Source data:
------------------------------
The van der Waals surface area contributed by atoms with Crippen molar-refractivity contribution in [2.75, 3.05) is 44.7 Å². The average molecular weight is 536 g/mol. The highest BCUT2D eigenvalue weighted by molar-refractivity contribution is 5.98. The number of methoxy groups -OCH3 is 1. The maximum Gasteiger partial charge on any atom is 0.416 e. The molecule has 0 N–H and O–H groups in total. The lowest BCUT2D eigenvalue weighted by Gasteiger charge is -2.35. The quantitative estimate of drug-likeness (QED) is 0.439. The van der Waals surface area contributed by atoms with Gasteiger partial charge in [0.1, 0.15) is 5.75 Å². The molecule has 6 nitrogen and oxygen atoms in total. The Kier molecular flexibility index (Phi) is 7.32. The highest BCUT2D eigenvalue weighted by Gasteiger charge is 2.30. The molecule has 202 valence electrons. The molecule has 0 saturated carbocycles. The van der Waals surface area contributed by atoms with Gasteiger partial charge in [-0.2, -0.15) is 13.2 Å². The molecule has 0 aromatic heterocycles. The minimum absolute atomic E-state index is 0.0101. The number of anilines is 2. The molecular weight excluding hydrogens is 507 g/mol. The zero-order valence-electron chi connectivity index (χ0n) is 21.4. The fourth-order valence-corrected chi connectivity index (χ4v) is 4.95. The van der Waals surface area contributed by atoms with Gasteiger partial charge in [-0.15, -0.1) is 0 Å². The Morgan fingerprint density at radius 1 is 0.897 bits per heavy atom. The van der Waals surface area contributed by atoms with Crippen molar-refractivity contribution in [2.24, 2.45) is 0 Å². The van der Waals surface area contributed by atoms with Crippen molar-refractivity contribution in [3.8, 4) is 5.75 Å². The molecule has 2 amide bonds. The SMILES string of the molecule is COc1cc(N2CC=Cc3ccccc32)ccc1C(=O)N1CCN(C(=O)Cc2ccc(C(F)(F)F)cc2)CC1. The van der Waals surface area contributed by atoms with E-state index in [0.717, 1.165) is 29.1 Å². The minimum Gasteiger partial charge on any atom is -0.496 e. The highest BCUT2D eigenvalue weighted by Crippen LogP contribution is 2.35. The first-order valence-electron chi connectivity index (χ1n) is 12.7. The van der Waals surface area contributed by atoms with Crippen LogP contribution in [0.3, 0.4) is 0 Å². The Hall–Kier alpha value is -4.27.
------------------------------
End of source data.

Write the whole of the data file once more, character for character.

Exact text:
The van der Waals surface area contributed by atoms with Crippen molar-refractivity contribution in [2.75, 3.05) is 44.7 Å². The average molecular weight is 536 g/mol. The highest BCUT2D eigenvalue weighted by molar-refractivity contribution is 5.98. The number of methoxy groups -OCH3 is 1. The maximum Gasteiger partial charge on any atom is 0.416 e. The molecule has 0 N–H and O–H groups in total. The lowest BCUT2D eigenvalue weighted by Gasteiger charge is -2.35. The quantitative estimate of drug-likeness (QED) is 0.439. The van der Waals surface area contributed by atoms with Gasteiger partial charge in [0.1, 0.15) is 5.75 Å². The molecule has 6 nitrogen and oxygen atoms in total. The Kier molecular flexibility index (Phi) is 7.32. The highest BCUT2D eigenvalue weighted by Gasteiger charge is 2.30. The molecule has 202 valence electrons. The molecule has 0 saturated carbocycles. The van der Waals surface area contributed by atoms with Gasteiger partial charge in [-0.2, -0.15) is 13.2 Å². The molecule has 0 aromatic heterocycles. The minimum absolute atomic E-state index is 0.0101. The number of anilines is 2. The molecular weight excluding hydrogens is 507 g/mol. The zero-order valence-electron chi connectivity index (χ0n) is 21.4. The fourth-order valence-corrected chi connectivity index (χ4v) is 4.95. The van der Waals surface area contributed by atoms with Gasteiger partial charge in [-0.15, -0.1) is 0 Å². The Morgan fingerprint density at radius 1 is 0.897 bits per heavy atom. The van der Waals surface area contributed by atoms with Crippen molar-refractivity contribution in [2.24, 2.45) is 0 Å². The van der Waals surface area contributed by atoms with Crippen molar-refractivity contribution in [3.8, 4) is 5.75 Å². The molecule has 2 amide bonds. The SMILES string of the molecule is COc1cc(N2CC=Cc3ccccc32)ccc1C(=O)N1CCN(C(=O)Cc2ccc(C(F)(F)F)cc2)CC1. The van der Waals surface area contributed by atoms with E-state index in [0.717, 1.165) is 29.1 Å². The minimum Gasteiger partial charge on any atom is -0.496 e. The highest BCUT2D eigenvalue weighted by Crippen LogP contribution is 2.35. The first-order valence-electron chi connectivity index (χ1n) is 12.7. The van der Waals surface area contributed by atoms with Crippen LogP contribution in [0.3, 0.4) is 0 Å². The Hall–Kier alpha value is -4.27.